Biobanking in the Stem Cell Era

Biobanking in the Stem Cell Era

A Technical and Operational Guide

Jennifer C. Moore, Michael H. Sheldon, Ronald P. Hart
ISBN: 9781615044726 | PDF ISBN: 9781615044733
Copyright © 2012 | 86 Pages | Publication Date: 06/01/2012

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The study of mental health disorders and the genetics behind these disorders can be greatly enhanced by the use of induced pluripotent stem cells (iPSC). Since many mental health disorders develop after puberty, the only way in which to study the genetic mechanism of these diseases previously was through cellular surrogates, such as blood or cultured fibroblasts. Having the ability to reprogram adult cells to the pluripotent stage provides the capacity to study the onset of these disorders during a culture model of neural development and to include the impact of genetic risk factors and potential environmental triggers. Working with the National Institute of Mental Health (NIMH), the Rutgers Cell and DNA Repository (RUCDR) has begun banking iPSC source cells and converting those source cells into iPSC for distribution to the scientific community. Although initial protocols were developed to reprogram fibroblasts, the ability to reprogram blood cells has several advantages including less invasive collection, less post collection manipulation, and the large number of samples in existing collections. Here, we provide detailed protocols for reprogramming either fibroblasts with retroviral vectors or cryopreserved lymphocytes with Sendai viral vectors. Our goal is to support the discovery of effective treatments for mental health disorders.

Table of Contents

General Protocols
Author Biographies

About the Author(s)

Jennifer C. Moore, Department of Genetics and NIMH Stem Cell Center at the Rutgers University Cell & DNA Repository
Dr. Jennifer Moore is the Associate Director of the National Institute of Mental Health's (NIMH) Stem Cell Resource at Rutgers, the State University of New Jersey. Dr. Moore received her Bachelor's of Science degree from the University of North Carolina at Charlotte in Chemistry and her Ph.D. from the University of North Carolina at Chapel Hill in Biochemistry and Biophysics. At the NIMH Stem Cell Resource, Dr. Moore oversees the generation of iPSC and their differentiation into neural derivatives for the study of psychiatric disorders.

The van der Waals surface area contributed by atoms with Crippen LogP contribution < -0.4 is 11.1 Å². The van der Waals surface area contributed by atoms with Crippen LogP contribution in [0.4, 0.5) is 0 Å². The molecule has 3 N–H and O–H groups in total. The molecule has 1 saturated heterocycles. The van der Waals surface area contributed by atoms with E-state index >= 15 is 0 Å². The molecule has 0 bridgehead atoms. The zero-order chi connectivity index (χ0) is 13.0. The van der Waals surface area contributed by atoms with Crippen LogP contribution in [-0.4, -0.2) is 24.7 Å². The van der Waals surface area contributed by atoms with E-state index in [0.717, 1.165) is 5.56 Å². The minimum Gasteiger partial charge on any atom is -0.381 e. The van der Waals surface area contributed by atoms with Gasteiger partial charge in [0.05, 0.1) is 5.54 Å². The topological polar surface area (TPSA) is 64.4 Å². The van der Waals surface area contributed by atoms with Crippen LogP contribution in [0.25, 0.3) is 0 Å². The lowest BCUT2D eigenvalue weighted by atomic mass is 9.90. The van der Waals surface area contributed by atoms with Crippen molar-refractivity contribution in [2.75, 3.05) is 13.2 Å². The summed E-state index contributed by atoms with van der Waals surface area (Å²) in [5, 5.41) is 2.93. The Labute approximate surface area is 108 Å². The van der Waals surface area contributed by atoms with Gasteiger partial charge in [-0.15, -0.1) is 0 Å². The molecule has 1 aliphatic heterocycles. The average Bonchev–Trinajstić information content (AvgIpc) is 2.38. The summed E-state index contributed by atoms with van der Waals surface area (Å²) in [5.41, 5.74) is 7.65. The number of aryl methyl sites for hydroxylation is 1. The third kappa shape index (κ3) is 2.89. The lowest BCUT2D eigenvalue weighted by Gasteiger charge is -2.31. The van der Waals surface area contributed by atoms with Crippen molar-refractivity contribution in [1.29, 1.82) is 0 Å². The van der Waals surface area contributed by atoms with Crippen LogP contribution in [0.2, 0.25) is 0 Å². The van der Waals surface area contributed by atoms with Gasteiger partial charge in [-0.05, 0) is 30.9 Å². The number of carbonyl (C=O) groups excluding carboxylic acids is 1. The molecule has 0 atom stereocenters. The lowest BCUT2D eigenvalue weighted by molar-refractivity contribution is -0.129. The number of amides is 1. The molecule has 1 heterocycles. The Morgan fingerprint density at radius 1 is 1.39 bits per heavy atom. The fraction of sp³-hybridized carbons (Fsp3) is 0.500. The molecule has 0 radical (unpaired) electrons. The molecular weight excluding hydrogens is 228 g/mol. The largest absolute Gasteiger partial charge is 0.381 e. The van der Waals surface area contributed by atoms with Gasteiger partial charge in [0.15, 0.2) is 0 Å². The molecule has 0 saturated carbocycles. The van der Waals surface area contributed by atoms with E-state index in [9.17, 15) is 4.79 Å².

Michael H. Sheldon, Department of Genetics and NIMH Stem Cell Center at the Rutgers University Cell & DNA Repository
Dr. Michael Sheldon is the Director of the National Institute of Mental Health (NIMH) Stem Cell Resource at the Rutgers University Cell and DNA Repository (RUCDR), the largest academically based cell and DNA repository in the United States. Dr. Sheldon received his Bachelor of Arts degree from Cornell University, and a Ph.D. in Genetics from SUNY at Stony Brook. Dr. Sheldon oversees all operational aspects of the NIMH Stem Cell Resource, including the processing of tissue biopsies for cultivation of primary source cells for iPSC reprogramming.

Ronald P. Hart, Department of Cell Biology & Neuroscience, Rutgers University
Dr. Ronald Hart is a professor in the department of Cell Biology & Neuroscience at Rutgers University and also a member of the W.M. Keck Center for Collaborative Neuroscience, the Rutgers Stem Cell Research Center, and the Human Genetics Institute of New Jersey. He obtained a B.S. from the University of Connecticut and a Ph.D. from the University of Michigan Medical School. His postdoctoral training was at Rockefeller University. His group studies molecular mechanisms of stem cell differentiation into neurons, focusing on the roles of non-coding RNAs, specific transcription factors, and epigenetic signaling.

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